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Should America assassinate terrorists?

By MICHAEL KIRKLAND   |   Nov. 21, 2010 at 3:35 AM   |   Comments

WASHINGTON, Nov. 18 (UPI) -- Does the Obama administration have the power to target a U.S. citizen, or any terror suspect, for assassination? Is the targeting legal? Is it moral?

The administration purportedly has marked Anwar al-Awlaki for death. A Muslim cleric in Yemen with dual Yemeni-U.S. citizenship, Awlaki has moved from calling for attacks on U.S. targets to actually participating in them, The Washington Post reports.

In all fairness, the same questions that plague a government's plan for the assassination of a U.S. citizen also could be asked of any policy that leaves Awlaki at large. Would not targeting him for killing, or at least leaving open the possibility, violate a president's constitutional responsibilities? Would it be moral not to do everything in the government's power to keep him from committing additional acts of terror?

Born in New Mexico and believed to be hiding in Yemen since 2004, Awlaki has been linked to the Army psychiatrist accused of massacring 13 people at Fort Hood, Texas, last November; the attempted Christmas bombing last Christmas of an airliner headed for Detroit, foiled when bomb materials under the suspect's clothes caught fire; a Times Square car bombing attempt, and plastic explosives found on two cargo planes bound for the United States from Yemen in October.

Awlaki is beginning to acquire the mantle of a godfather of terror, not unlike Osama bin Laden.

He uses the Internet to inspire the commission of terror -- including YouTube videos, a Facebook page and a blog. He is known to be an operative of al-Qaida in the Arabian Peninsula.

But should Awlaki, a U.S. citizen, be killed as a matter of national policy without due process? In an ongoing court challenge in the nation's capital, civil liberties advocates say no.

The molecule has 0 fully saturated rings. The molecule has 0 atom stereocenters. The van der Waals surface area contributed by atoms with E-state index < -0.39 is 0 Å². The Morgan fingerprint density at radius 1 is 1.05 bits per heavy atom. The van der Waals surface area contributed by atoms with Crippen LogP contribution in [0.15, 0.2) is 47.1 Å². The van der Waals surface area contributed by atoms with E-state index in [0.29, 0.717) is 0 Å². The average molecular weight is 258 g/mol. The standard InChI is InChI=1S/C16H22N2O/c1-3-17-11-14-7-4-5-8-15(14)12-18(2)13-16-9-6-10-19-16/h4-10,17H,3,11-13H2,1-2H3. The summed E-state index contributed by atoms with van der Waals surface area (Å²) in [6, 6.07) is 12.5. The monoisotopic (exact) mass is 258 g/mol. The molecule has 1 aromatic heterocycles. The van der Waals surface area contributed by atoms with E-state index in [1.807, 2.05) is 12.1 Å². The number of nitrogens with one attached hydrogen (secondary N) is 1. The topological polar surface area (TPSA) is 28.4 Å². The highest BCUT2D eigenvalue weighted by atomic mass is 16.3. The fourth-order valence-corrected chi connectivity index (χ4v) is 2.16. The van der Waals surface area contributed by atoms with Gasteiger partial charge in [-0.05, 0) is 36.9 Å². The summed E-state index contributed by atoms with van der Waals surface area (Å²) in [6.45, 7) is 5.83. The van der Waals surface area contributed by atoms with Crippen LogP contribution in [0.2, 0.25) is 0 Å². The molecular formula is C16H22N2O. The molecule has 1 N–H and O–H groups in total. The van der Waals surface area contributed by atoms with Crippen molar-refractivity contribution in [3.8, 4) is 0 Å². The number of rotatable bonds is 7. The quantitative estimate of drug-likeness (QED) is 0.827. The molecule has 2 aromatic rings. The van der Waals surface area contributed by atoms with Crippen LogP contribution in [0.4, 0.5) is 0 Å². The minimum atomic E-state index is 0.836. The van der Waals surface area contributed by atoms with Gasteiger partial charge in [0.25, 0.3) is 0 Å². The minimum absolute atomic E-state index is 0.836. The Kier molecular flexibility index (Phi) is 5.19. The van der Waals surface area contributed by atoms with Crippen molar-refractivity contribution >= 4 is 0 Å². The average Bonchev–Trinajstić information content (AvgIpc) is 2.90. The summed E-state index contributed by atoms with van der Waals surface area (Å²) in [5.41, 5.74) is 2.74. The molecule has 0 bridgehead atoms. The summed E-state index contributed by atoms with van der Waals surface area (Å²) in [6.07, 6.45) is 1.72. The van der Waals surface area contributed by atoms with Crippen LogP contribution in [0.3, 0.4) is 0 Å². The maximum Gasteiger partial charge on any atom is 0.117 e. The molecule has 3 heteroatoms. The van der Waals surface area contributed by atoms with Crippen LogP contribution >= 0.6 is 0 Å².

Leftist critics of the administration policy say targeting Awlaki for death is simply "extra-judicial killing" -- execution without the involvement of a court.

Supporters of the policy say such critics have plumbed new depths of absurdity. Since when, they ask, have governments needed a court's permission to kill enemies during wartime, especially when that enemy is actively trying to kill a nation's citizens?

Complicating the issue is a series of executive orders dating back to President Gerald Ford in 1976 banning assassinations by U.S. agencies. In executive order 11905, designed to clarify U.S. foreign-intelligence activities, Ford explicitly said, "No employee of the United States government shall engage in, or conspire to engage in, political assassination."

The ban came as reports emerged of CIA attempts to kill Cuban dictator Fidel Castro in the 1960s.

President Jimmy Carter followed up the Ford ban in 1978 with one of his own, executive order 12036. President Ronald Reagan, in 1981's executive order 12333, was just as explicit as Ford, saying, "No person employed by or acting on behalf of the United States government shall engage in, or conspire to engage in, assassination."

Reagan's executive order has never been superseded.

But the bans on assassination have not been strictly enforced, especially concerning terrorists. President George W. Bush targeted bin Laden, for example, with White House attorneys claiming an exemption to the assassination ban because of the war on terror.

The Bush White House also claimed wide authority for any action under the Authorization for Use of Military Force Against Terrorists resolution enacted by Congress one week after the Sept. 11, 2001, terror attacks. The authorization targets those behind the Sept. 11 attacks, not separate threats like Awlaki -- unless the resolution is broadly interpreted to include anyone linked to al-Qaida .